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The Many Saints of Newark

30 Sep

‘The Many Saints of Newark’: ‘Sopranos’ prequel pulls off a killer job, a setup you’ll love falling into

By Tom Meek Tuesday, September 28, 2021

Tony Soprano may or may not have been offed in the last episode of the storied mob series “The Sopranos,” but actor James Gandolfini has, sadly, left us. As the crime boss he is and was the show; it would be hard, if not impossible, to have a sequel or a revival without him. With that in mind, what series creator and writer David Chase and director Alan Taylor have done here is craft a prequel with Gandolfini’s son, Michael, in the role of the young Tony Soprano.

If “The Many Saints of Newark” were a Marvel Universe chapter, it would be tagged as an origin story. Thankfully that’s not the case, and Chase’s deep sense of place and roots and attention to historical detail, as well as a battery of brilliant performances, make “Saints” a winning flashback. We begin in the 1960s in the Italian North Ward of Newark, where racial tensions with the neighboring Black working class of the Central Ward are at an all-time high. The big boss of the moment is a colorful yet fading caricature by the name of “Hollywood” Dick Moltisanti (Ray Liotta), just back from the old country with a beautiful young bride (Michela De Rossi, casting shades of Penelope Cruz). As with the HBO show, small happenings have wide and traumatic repercussions. Dick’s take-charge son, Dickie (a dangerously charismatic Alessandro Nivola), covets his old man’s wife, who becomes his mistress and the spur of many bloody actions – she’s Helen of Newark.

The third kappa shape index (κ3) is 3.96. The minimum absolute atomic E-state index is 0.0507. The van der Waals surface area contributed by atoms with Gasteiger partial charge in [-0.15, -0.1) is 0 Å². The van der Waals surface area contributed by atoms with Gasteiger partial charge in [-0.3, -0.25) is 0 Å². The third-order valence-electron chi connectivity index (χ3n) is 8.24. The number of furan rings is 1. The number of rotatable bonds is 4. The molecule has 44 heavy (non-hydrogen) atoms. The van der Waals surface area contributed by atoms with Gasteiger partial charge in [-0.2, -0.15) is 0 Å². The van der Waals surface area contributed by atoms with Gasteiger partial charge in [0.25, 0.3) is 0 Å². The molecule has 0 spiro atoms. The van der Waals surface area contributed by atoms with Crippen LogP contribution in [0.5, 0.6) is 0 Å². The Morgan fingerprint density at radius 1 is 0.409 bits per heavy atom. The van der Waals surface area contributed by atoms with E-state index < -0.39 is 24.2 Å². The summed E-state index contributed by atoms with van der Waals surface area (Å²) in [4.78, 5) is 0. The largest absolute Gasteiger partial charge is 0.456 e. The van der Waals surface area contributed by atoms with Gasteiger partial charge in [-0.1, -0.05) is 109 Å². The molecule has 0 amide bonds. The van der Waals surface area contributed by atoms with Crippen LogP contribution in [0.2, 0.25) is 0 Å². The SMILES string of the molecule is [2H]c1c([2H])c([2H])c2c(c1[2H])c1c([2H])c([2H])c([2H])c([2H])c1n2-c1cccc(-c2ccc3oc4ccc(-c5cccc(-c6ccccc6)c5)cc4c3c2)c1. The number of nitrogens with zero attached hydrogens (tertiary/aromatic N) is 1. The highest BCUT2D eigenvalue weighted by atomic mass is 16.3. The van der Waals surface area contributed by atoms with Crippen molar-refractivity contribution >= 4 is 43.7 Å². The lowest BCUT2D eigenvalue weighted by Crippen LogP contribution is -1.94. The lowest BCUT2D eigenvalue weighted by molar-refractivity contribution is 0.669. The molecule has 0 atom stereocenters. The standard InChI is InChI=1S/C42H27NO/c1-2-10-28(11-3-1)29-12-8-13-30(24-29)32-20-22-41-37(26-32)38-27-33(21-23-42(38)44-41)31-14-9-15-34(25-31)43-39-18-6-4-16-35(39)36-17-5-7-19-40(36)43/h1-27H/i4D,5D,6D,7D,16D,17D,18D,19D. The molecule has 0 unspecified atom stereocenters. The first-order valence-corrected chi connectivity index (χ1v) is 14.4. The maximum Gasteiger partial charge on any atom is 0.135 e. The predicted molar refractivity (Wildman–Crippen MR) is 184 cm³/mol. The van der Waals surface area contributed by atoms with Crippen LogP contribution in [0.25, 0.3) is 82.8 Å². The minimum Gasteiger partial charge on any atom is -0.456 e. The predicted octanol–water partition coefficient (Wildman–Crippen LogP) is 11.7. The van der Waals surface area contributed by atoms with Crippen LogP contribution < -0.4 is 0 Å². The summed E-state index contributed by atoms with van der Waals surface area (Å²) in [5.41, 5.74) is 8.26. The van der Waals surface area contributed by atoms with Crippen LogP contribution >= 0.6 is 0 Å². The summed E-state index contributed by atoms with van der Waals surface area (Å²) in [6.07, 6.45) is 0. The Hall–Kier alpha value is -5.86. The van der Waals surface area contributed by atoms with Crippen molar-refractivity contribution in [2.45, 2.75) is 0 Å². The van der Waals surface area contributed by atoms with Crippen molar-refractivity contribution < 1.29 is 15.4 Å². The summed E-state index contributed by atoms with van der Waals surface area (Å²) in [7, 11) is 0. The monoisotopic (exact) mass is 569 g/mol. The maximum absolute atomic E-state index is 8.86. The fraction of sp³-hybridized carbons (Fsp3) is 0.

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Cry Macho

18 Sep

Cry Macho’: Eastwood goes across the border with a mission suited for his vigorous 91 years

By Tom Meek Thursday, September 16, 2021

For a concept that’s taken almost 50 years to land on the big screen after a swirl of iterations with big names including Arnold Schwarzenegger and Pierce Brosnan attached, “Cry Macho” is likely to register as a disappointment for most. The key to the depth of that letdown is the degree of anticipation you arrive with: This is a Clint Eastwood film, and while the actor has wowed from behind the lens (“Unforgiven,” “Million Dollar Baby” and “Invictus,” to name a few) some of his more recent efforts such as “Jersey Boys” (2014) and “The 15:17 to Paris” (2018) have been weak-kneed by compare.